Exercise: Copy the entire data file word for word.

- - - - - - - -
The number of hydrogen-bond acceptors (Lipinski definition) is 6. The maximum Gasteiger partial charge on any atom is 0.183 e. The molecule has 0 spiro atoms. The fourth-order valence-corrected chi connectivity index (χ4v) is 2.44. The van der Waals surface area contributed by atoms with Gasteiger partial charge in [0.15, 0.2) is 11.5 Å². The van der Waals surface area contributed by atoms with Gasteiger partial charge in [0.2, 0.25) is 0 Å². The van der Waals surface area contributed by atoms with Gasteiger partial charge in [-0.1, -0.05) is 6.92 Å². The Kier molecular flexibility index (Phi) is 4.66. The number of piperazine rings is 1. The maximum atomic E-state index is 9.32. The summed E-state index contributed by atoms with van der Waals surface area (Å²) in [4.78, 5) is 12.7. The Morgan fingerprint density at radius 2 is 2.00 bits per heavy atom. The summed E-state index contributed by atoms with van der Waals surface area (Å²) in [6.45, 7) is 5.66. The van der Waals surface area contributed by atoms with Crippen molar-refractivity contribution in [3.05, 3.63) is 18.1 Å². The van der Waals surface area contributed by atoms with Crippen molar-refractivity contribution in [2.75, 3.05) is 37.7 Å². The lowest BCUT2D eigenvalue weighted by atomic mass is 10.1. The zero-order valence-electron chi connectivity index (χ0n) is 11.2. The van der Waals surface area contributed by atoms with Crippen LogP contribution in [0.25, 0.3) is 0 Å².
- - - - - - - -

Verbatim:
The number of hydrogen-bond acceptors (Lipinski definition) is 6. The maximum Gasteiger partial charge on any atom is 0.183 e. The molecule has 0 spiro atoms. The fourth-order valence-corrected chi connectivity index (χ4v) is 2.44. The van der Waals surface area contributed by atoms with Gasteiger partial charge in [0.15, 0.2) is 11.5 Å². The van der Waals surface area contributed by atoms with Gasteiger partial charge in [0.2, 0.25) is 0 Å². The van der Waals surface area contributed by atoms with Gasteiger partial charge in [-0.1, -0.05) is 6.92 Å². The Kier molecular flexibility index (Phi) is 4.66. The number of piperazine rings is 1. The maximum atomic E-state index is 9.32. The summed E-state index contributed by atoms with van der Waals surface area (Å²) in [4.78, 5) is 12.7. The Morgan fingerprint density at radius 2 is 2.00 bits per heavy atom. The summed E-state index contributed by atoms with van der Waals surface area (Å²) in [6.45, 7) is 5.66. The van der Waals surface area contributed by atoms with Crippen molar-refractivity contribution in [3.05, 3.63) is 18.1 Å². The van der Waals surface area contributed by atoms with Crippen molar-refractivity contribution in [2.75, 3.05) is 37.7 Å². The lowest BCUT2D eigenvalue weighted by atomic mass is 10.1. The zero-order valence-electron chi connectivity index (χ0n) is 11.2. The van der Waals surface area contributed by atoms with Crippen LogP contribution in [0.25, 0.3) is 0 Å².